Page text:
BOSTON (CBS) — After a hearing on the dispute between the city and a police union over the Boston Police body camera program concluded its second day Wednesday, the judge in the case said he would have a ruling by noon Friday.
Lawyers for the city of Boston reiterated their stance that Commissioner Bill Evans had the right to assign body cameras to officers after none volunteered to wear them.
The Boston Police Patrolmen’s Association claimed his assignments were a breach of agreement, and asked the judge to keep the city from forcing officers to wear the cameras.
The two sides had reached an agreement in July calling for 100 officers to volunteer to wear body cameras for six months, but a Patrolmen’s Association lawyer said during the hearing Tuesday that officers weren’t given enough time or information to volunteer to wear the body cameras.
In court Wednesday, attorneys for the city said they were willing to go to arbitration over the issue.
Evans said after the hearing that it was unfortunate the whole thing had to go to court.
“You know, I’ve got a great department,” said Evans. “It’s lousy to see this infighting, because I think it takes away from the job they do, and it gives the perception that we have something to hide. We have nothing to hide.”
The Patrolmen’s Association argued that they didn’t know what would happen when a Boston Police officer hit the streets wearing a camera–and suggested the devices could even result in increased assaults.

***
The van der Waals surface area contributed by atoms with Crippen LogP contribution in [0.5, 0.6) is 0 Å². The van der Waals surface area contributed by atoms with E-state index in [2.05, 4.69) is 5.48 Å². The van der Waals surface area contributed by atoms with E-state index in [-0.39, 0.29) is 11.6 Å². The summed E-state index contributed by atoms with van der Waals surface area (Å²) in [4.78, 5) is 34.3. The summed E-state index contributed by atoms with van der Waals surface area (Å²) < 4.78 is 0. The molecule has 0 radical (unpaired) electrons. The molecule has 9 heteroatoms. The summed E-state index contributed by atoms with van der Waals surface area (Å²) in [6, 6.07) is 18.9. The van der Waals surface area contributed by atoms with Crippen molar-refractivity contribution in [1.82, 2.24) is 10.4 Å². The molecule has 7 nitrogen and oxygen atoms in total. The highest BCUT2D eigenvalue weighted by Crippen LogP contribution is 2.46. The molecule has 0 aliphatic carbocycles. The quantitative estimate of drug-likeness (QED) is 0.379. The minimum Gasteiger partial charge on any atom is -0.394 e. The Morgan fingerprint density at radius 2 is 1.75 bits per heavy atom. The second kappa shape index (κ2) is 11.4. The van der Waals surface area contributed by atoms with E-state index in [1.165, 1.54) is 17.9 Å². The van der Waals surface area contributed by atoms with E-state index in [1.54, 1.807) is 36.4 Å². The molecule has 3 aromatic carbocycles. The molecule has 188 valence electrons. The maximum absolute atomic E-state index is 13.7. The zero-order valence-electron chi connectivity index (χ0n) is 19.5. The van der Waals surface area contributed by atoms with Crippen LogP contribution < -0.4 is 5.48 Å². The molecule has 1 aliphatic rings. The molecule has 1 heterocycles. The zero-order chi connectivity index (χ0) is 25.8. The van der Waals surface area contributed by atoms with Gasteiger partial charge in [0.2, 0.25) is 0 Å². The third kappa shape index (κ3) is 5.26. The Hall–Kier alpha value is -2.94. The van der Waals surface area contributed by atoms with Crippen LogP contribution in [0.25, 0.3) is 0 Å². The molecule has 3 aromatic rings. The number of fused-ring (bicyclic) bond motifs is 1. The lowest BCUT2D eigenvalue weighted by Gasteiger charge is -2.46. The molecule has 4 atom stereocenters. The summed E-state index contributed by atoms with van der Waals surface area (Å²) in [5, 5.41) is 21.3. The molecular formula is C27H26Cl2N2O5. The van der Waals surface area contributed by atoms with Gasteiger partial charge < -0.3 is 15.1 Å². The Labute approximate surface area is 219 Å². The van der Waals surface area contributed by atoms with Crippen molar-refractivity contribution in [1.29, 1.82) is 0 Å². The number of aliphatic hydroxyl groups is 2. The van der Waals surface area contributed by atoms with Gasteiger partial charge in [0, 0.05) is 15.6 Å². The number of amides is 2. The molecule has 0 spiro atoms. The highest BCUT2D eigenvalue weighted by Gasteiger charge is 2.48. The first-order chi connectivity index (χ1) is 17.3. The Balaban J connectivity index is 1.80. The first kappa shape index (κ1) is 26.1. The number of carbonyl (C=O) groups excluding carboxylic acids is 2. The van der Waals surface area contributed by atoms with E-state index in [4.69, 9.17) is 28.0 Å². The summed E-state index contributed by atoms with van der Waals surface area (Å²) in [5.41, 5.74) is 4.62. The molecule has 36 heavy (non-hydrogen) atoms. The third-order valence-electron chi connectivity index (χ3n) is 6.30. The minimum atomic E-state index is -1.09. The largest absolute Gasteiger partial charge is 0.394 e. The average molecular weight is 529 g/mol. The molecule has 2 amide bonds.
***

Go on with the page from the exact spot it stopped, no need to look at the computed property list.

The union’s lawyer, John Becker, said the city was conducting an experiment with the body cameras and “using our officers to do it.”
Both sides said they did not anticipate the lack of volunteers.
The president of the Patrolmen’s Association, Patrick Rose, also said the timing of the program was “horrible,” having come after the killings of eight police officers in Dallas and Baton Rouge.
In closing arguments Wednesday, the city said Commissioner Evans’ power to assign cameras was a matter of public safety.
But the Boston Police Patrolmen’s Association claims his assigning the officers was a breach of their agreement–and that the breach could not be fixed with money, but only by “stopping the program.”
Speaking outside of court Wednesday, Rose said the dispute had nothing to do with body cameras, which he said he and his union support. He said it was solely about bargaining rights.
Evans said his department would be ready to start the program Monday if the judge ruled against the union.
“I think most officers will see the benefits of this program once it gets going,” said Evans.
WBZ NewsRadio 1030’s Carl Stevens reports